A Woman Over 40 Too Old To Be Breastfeeding? “I Had To Respond! And I Did.”

By Stefania Giraldi

Can a woman over 40 be too old to breastfeed?

“A woman over 40 is too old to breastfeed! Her milk is NOT good enough and she is doing a disservice to her baby, who would be better off formula fed”


I am sure you are all familiar with the “too old to breastfeed” remark, BUT have you ever heard it in relation to the MOTHER?

Last week I took to my Facebook page Mama’s word, after yet another uneducated comment on breastfeeding mothers left me appalled.

These two women were going on about how, in their opinion, a 42-year-old mother they know is too old to breastfeed! “Her milk is certainly NOT nutritious enough and she should be formula feeding her baby instead.”

I am a mother of two, currently still breastfeeding my three-year-old daughter. My son was also breastfed up to the age of three, until a few months after my daughter was born. I tandem nursed, breastfed in public, during my son and daughter’s christening, anywhere, anytime. After 6 consecutive years of nursing, I am very familiar with judging looks and whispered comments, I heard it all.

Or so I thought until that day at the doctor that is…

Please see below my original post:

Hello Mamas,
I shared this post yesterday in a breastfeeding group I am a member of, and I got an OVERWHELMING response.
Just when I thought I HEARD it all about BREASTFEEDING!!🤨🤨

Hello ladies,
after 6 consecutive years of Breastfeeding my children ( currently bf my three years old) I though NO comments could ever SHOCK me anymore on the topic. And yet someone managed to do just that, SHOCK me with some uneducated opinion about a breastfeeding mother.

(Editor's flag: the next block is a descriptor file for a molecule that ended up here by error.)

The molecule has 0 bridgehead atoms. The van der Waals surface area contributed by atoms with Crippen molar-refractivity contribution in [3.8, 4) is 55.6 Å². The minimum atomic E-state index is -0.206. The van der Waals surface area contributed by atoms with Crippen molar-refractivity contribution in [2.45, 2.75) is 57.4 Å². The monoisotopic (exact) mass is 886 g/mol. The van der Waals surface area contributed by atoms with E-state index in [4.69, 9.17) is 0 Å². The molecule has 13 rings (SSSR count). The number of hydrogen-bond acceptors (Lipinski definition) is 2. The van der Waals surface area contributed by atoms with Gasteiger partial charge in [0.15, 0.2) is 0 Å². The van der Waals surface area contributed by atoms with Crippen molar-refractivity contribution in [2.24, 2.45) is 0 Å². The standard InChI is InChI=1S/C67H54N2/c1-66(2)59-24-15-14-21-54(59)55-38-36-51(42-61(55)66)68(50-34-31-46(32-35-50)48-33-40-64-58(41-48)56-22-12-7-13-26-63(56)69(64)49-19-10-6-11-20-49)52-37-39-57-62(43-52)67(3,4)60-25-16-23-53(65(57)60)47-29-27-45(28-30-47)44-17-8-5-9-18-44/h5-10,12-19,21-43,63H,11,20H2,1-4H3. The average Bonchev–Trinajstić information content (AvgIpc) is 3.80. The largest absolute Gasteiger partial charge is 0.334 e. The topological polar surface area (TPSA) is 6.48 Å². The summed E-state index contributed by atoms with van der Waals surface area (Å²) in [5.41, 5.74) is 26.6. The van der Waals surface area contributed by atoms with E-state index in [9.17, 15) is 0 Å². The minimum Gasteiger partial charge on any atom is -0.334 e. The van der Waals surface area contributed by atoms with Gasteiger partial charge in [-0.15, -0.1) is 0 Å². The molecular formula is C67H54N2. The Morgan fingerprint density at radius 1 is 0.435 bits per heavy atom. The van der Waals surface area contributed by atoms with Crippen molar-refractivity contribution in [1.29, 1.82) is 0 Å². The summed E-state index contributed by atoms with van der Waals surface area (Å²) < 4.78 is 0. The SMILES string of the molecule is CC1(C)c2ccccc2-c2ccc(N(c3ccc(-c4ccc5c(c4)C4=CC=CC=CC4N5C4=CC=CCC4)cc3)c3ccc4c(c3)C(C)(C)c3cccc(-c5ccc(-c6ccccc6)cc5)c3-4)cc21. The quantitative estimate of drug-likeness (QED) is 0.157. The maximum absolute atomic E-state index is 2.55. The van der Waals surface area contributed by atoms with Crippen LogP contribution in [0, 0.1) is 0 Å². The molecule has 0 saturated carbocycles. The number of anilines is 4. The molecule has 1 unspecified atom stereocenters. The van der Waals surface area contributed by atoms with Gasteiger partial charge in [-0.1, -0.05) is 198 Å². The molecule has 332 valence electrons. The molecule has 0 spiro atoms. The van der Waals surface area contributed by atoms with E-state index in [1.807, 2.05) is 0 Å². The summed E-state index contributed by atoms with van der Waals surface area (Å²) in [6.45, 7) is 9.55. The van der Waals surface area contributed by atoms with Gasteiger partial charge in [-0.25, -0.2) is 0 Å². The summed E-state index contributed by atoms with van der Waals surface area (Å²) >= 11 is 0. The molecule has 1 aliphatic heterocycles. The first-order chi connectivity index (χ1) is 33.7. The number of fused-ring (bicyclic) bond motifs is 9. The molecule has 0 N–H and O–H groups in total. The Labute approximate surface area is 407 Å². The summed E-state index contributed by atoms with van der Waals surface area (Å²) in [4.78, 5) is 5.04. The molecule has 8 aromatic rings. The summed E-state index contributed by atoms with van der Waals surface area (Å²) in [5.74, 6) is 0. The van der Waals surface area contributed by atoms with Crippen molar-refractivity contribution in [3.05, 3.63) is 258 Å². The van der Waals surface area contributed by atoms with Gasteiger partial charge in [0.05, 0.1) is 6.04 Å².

I was at a doctor’s appointment when I overheard this conversation between the two ladies sitting next to me…
I am sure you are all familiar with the ” too old to breastfeed” remark, BUT have you ever heard it in relation to the MOTHER???
That’s right, these two ladies were going on about how a woman they knew, who is 42 years old, was, in their opinion, too OLD to breastfeed!! And how her milk is probably not GOOD enough because of her age, to the disadvantage of the baby. A baby who they though would have been better off formula fed instead.
REALLY? Whaaaat? I was fuming.😡
I kid you NOT, a few minutes later my daughter climbs on my lap wanting the boob ( talk about right timing), and needless to say, I granted her wish immediately.
NOW, I am not one that looks for confrontations or arguments, but I COULDN’T RESIST: obviously the ladies noticed I was breastfeeding ( wasn’t hiding), I turn to them and I tell them:

“By the way, I am 44 years old, 45 next June and my milk is perfect!”
The look on their face, priceless.😏
Sorry, I felt good!
What would you have done?

Since this post was published, I started receiving tons of supporting messages and requests to share it.

“You could never be too old to breastfeed but there is a time where you should stop acting 12 with gossip and uneducated criticism,” one person wrote.

Another commented: “I would have done the same thing. Two thumbs up to you.”

“I like the fact that you gave them a surprise, thumbs up mama. I would do this too.”

Of course, the odd negative comment was present as well: